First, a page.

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Antique Furniture/Old Cedar Chest


Cedar Chest
Cedar Chest  
Stamp on Bottom
Stamp on Bottom  
QUESTION: ​​Hello!  I recently came across an old cedar chest my neighbor was about to toss! I have a couple questions if you might be so kind to give your opinion! There is no manufacturer seal/name/tag but there is a small black stamp on the bottom that says "B224" which is also handwritten on the bottom as well as on the bottom of the inside drawer.I'm really just interested in trying to find an age and/or some history on this chest. Thanks in advance!

ANSWER: you just picked up a fine chest, about 4-600 in a shop after some restoration.  by restoration i am not saying strip and refinish i am saying using a brown color Briwax and waxing the whole outside dn lightly sanding the interior.  dont try to polish the brass, leave it alone just wax it too.

the number is an inventory number or style number from whoever manufactured this in the 1910-30 time period.

would you use the followup function and post two more pictures, one of the bottom and one of the inside.


---------- FOLLOW-UP ----------

QUESTION: Good Morning Robert!
Thanks for the GREAT info, I love a good find! Here are the requested pictures, but real quick, before seeing your Briwax recommendation I had already purchased Minwax Finishing Wax, should I return that and find the Briwax? Also might you know where to find the tacks used for the straps, its missing just a handful and LASTLY I never mentioned it before but the chest had legs/feet, one was broken off completely so I carefully took off the other 3. I also have pics of those if you care to view!
Thanks again and sorry for all the questions!

ANSWER: I see where the feet were, i thought there might have been some.  Use hot hide glue to put them back on, they were probably a bracket foot type with a glue block where the two sides intersected.  Clean off all old glue before regluing or they will not stay.  use hot hide glue if you are its friend, if not titebond will do.

It wasnt made by Lane as they stamped serial numbers on theirs along with an interior label, yours did have a tray inside at one time.  since there were so many manufacturers making these I couldn't begin to say which made this one but be assured it was a good manufacturer probably around 1890-1910 which is when we see the brass sheets used on other furniture.

as to the missing brass tack heads, try WSI Distributors for tacks of that size.  When that doesn't work make some false heads out of wood, paint them to match to missing ones and glue them on with a spot of hot melt glue (the kind that gun in a glue gun).

Minwax is a good wax, I use dto use it until they stopped having the brown color but the neutral will work fine.  if you like you can take some out and use some artists oil colors from the tube like winston newton or grumbacher to color the wax a bit so it will color in any nicks.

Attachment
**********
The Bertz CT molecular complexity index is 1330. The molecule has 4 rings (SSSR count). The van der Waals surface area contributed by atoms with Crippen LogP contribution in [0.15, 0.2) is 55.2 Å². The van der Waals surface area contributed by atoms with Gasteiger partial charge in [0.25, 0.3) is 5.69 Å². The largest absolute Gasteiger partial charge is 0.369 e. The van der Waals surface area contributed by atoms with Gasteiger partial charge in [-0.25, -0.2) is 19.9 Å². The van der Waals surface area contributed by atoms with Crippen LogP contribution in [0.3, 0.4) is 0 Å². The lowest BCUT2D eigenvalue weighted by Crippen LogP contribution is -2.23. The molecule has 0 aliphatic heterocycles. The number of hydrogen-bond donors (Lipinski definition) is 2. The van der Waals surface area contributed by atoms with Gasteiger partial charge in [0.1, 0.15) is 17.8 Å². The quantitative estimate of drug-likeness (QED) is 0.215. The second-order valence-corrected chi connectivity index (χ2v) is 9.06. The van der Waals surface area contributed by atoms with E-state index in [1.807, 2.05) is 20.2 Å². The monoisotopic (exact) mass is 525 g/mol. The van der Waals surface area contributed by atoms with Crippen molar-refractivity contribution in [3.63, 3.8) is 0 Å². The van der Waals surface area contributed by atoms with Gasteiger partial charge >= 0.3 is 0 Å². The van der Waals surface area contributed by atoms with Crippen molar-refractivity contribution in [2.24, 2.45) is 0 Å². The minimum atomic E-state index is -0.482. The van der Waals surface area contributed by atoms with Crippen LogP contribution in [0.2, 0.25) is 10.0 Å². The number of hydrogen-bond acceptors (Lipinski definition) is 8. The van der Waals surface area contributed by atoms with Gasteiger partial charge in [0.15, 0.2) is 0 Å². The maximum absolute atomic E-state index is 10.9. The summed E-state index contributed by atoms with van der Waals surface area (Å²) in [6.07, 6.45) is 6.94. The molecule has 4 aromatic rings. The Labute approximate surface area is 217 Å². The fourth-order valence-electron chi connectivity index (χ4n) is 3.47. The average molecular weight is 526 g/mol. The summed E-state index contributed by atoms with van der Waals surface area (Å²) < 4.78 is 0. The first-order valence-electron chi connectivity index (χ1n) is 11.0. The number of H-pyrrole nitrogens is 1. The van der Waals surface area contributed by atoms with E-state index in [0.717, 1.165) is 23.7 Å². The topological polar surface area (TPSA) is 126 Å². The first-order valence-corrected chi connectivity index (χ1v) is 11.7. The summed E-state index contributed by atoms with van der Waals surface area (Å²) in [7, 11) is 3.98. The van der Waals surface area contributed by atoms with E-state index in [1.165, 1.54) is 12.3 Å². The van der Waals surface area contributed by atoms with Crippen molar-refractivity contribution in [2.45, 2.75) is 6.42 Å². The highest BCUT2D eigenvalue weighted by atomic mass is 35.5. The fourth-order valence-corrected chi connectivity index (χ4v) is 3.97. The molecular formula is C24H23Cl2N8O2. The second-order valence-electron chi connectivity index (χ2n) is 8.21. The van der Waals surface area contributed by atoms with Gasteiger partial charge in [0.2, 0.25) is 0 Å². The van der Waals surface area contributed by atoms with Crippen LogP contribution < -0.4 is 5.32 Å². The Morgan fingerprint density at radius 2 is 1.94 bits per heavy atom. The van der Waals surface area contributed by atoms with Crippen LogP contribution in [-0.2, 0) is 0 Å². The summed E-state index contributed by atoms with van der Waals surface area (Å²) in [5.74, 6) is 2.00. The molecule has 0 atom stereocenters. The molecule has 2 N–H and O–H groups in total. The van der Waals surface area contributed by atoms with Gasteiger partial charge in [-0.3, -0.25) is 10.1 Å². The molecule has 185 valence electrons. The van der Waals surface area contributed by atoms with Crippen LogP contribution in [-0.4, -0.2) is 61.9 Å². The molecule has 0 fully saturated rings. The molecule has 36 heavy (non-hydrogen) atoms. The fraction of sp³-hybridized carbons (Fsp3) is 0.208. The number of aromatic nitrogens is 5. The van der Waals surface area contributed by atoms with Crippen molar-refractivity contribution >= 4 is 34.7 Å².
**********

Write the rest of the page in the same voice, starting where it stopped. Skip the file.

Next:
This is a choice chest, if i had it in the shop, restored with the feet on I would price it at 650$.  as is with the feet on at 3-450.

hope this helps


---------- FOLLOW-UP ----------


Copper straps
Copper straps  
QUESTION: Morning!  Thanks again, today is the day I start my project!!  You had mentioned the chest having a tray, it does, I just took it out so you could see the full inside of the chest. And I do have just one more question if you don't mind... I am 99.1 percent positve that the straps are copper and the tacks are brass/copper plated. I did a couple different tests to come to that conclusion  If that is the case what does this change in regards to its age and how much it could possibly sell for?  


your test on the tacks was probably with a magnet.  Remember that the tack spike and head is probably iron but teh top is a sheet of bass over that.

now, the straps might be copper, that is not usually the case but remember that brass is as alloy of copper and zinc which is why some brass is yellow and some more red.  also, while cleaning brass sometimes it goes through the red to the yellow.  just a what if.  Might be they used copper and brass headed tacks for the contrast which shows again that it is a high stylish piece of the time and form.

the way to tell for sure is to scratch a place on eh strapping fairly deep to see if it is yellow or red like a new penny, actually an old new penny.

nothing changes.

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robert klein


Regarding American antique, vintage, and collectible furniture I can help with wood identification, styles, age, periods, historical coatings, materials, techniques, repair, restoration, refinishing. Please read instructions for posting.


I have been in the antiques furniture and restoration business and in the sales of American antique furniture for 40+ years and have continued my education in the trade attending workshops and seminars through several organizations.

Professional Refinishers Groop, Int., AIC, Antiques Dealers Association

BA Florida State University BA University of West Florida 1971

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